“Value relative to growth has never been cheaper, globally.”
- Rob Arnott, chairman and co-founder of Research Affiliates with $170 billion under management and the creator of fundamental indexing.
Last week’s EVA pointed out the considerable damage that has occurred below the placid surface of the US stock market. It also urged taking advantage of the stealth sell-off, particularly with regard to those market segments of a more cyclical nature. These had been especially punished by the Omicron-driven panic selling that began on Black Friday (the day after Thanksgiving) and largely continued through most of last week. At one point, the S&P 500 briefly retreated by 5.2% before the usual buy-the-dip response kicked in.
That EVA also conveyed a fair amount of expert opinion and up-beat news on Omicron. Fortunately, as this week has unfolded, that viewpoint has been mostly validated…for now. When it comes to the ever-mysterious Covid, and its various variants, one can never assume its nasty impacts are totally in the rear view mirror. Yet, thus far, there has been a healthy rebound in virus victim sectors such as energy, restaurants, hotels, airlines, as well as chemical and industrial metals producers, among other economically sensitive areas.
The overarching theme of last week’s EVA, though, was the shocking price declines of a long list of formerly hyper-performing growth stocks. To add another factoid to the story, a few days ago there were 615 issues with a market value of $1 billion or more that had tumbled at least 30% from their 52-week peaks. Most of these reside in the small- and mid-cap categories and many have tanked by 50% and even 70%. This is decidedly odd behavior in what must still be considered to be a full-blown bull market (heavily inflated, of course, by the Fed’s many fabricated trillions.)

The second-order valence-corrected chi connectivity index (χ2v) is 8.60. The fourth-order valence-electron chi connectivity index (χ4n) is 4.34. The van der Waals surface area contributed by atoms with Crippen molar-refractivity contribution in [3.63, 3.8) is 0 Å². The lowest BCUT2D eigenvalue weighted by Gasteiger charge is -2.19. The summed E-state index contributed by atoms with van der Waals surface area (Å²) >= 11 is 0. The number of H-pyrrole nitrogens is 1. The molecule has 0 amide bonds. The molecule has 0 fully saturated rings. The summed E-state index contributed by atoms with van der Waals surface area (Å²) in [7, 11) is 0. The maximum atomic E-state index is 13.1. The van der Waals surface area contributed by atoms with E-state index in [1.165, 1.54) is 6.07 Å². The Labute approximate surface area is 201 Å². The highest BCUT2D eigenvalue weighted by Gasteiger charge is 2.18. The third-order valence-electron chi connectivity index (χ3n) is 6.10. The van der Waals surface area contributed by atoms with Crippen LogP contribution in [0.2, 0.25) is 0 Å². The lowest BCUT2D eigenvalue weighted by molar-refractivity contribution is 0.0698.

This month’s Gavekal EVA, from our prestigious partner firm, is authored by its founder himself, Louis Gave. Because we’ve added quite a few new readers in recent months (thank you for subscribing!), I should provide a brief background on Louis. He co-founded Gavekal Research in the late 1990s in the wake of the Asian Crisis. That event created tremendous damage in asset prices throughout Asia, including a 70% plunge in Hong Kong home prices, the city in which he chose to base his new firm. Thus, it took considerable guts to start a firm focused on emerging investing opportunities in that region during a bear market of epic proportions. Of course, in hindsight, his timing was impeccable.
Starting from a tiny office with two other partners and his dog, Oshkosh, Louis has built an organization of truly global proportions. (The other two founding partners were his father, Charles Gave, and Anatole Kaletsky.) There are now branches around the world, staffed by individuals, and most major investment firms are clients of Gavekal. Louis has been extensively quoted in Barron’s and the Wall Street Journal, as well as numerous other leading financial publications. Further, he is one of the most in-demand speakers at investment conferences around the world. He is also one of my closest personal friends.
As you will soon see, Louis is highlighting the significant chasm that has opened up between the famous FAANGM type names and the formerly white-hot, now ice-cold, small cap growth stocks. Moreover, as senior Gavekal team member Will Denyer pointed out in a related note, the same is true with mid-cap growth stocks versus the mega-cap names such as Apple and Microsoft. This is further evidence of the extreme narrowing of leadership that is occurring in the US equity markets. As I discussed last week, this is a scarlet red flag about the overall market’s health…or lack thereof.